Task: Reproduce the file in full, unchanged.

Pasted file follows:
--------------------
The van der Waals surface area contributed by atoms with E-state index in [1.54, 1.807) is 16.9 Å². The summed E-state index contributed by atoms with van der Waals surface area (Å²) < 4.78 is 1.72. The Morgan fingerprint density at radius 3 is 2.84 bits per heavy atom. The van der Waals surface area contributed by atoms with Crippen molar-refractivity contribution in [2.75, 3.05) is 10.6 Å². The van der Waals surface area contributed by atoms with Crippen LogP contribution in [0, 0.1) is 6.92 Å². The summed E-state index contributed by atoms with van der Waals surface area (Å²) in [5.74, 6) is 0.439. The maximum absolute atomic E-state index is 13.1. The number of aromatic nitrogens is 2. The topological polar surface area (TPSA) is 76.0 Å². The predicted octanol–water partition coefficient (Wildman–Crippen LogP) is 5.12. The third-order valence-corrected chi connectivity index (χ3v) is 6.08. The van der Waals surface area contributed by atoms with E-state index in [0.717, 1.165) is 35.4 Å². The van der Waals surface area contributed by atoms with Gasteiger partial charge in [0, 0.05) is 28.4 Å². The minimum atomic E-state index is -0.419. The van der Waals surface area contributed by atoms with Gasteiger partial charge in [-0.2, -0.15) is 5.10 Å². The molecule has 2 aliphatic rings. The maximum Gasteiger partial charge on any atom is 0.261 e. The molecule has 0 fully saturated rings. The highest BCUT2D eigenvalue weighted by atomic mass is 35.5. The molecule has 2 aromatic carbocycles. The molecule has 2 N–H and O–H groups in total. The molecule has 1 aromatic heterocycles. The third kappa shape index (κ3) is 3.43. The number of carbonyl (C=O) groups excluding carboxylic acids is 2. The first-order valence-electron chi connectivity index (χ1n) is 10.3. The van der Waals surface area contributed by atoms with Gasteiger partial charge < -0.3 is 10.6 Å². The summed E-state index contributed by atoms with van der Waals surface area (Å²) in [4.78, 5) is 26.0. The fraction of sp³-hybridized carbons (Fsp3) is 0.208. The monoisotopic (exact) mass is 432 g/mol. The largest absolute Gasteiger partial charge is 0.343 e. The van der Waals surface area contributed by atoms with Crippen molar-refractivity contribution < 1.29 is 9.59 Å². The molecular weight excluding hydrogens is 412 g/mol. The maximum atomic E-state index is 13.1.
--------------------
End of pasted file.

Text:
The van der Waals surface area contributed by atoms with E-state index in [1.54, 1.807) is 16.9 Å². The summed E-state index contributed by atoms with van der Waals surface area (Å²) < 4.78 is 1.72. The Morgan fingerprint density at radius 3 is 2.84 bits per heavy atom. The van der Waals surface area contributed by atoms with Crippen molar-refractivity contribution in [2.75, 3.05) is 10.6 Å². The van der Waals surface area contributed by atoms with Crippen LogP contribution in [0, 0.1) is 6.92 Å². The summed E-state index contributed by atoms with van der Waals surface area (Å²) in [5.74, 6) is 0.439. The maximum absolute atomic E-state index is 13.1. The number of aromatic nitrogens is 2. The topological polar surface area (TPSA) is 76.0 Å². The predicted octanol–water partition coefficient (Wildman–Crippen LogP) is 5.12. The third-order valence-corrected chi connectivity index (χ3v) is 6.08. The van der Waals surface area contributed by atoms with E-state index in [0.717, 1.165) is 35.4 Å². The van der Waals surface area contributed by atoms with Gasteiger partial charge in [0, 0.05) is 28.4 Å². The minimum atomic E-state index is -0.419. The van der Waals surface area contributed by atoms with Gasteiger partial charge in [-0.2, -0.15) is 5.10 Å². The molecule has 2 aliphatic rings. The maximum Gasteiger partial charge on any atom is 0.261 e. The molecule has 0 fully saturated rings. The highest BCUT2D eigenvalue weighted by atomic mass is 35.5. The molecule has 2 aromatic carbocycles. The molecule has 2 N–H and O–H groups in total. The molecule has 1 aromatic heterocycles. The third kappa shape index (κ3) is 3.43. The number of carbonyl (C=O) groups excluding carboxylic acids is 2. The first-order valence-electron chi connectivity index (χ1n) is 10.3. The van der Waals surface area contributed by atoms with Gasteiger partial charge < -0.3 is 10.6 Å². The summed E-state index contributed by atoms with van der Waals surface area (Å²) in [4.78, 5) is 26.0. The fraction of sp³-hybridized carbons (Fsp3) is 0.208. The monoisotopic (exact) mass is 432 g/mol. The largest absolute Gasteiger partial charge is 0.343 e. The van der Waals surface area contributed by atoms with Crippen molar-refractivity contribution < 1.29 is 9.59 Å². The molecular weight excluding hydrogens is 412 g/mol. The maximum atomic E-state index is 13.1.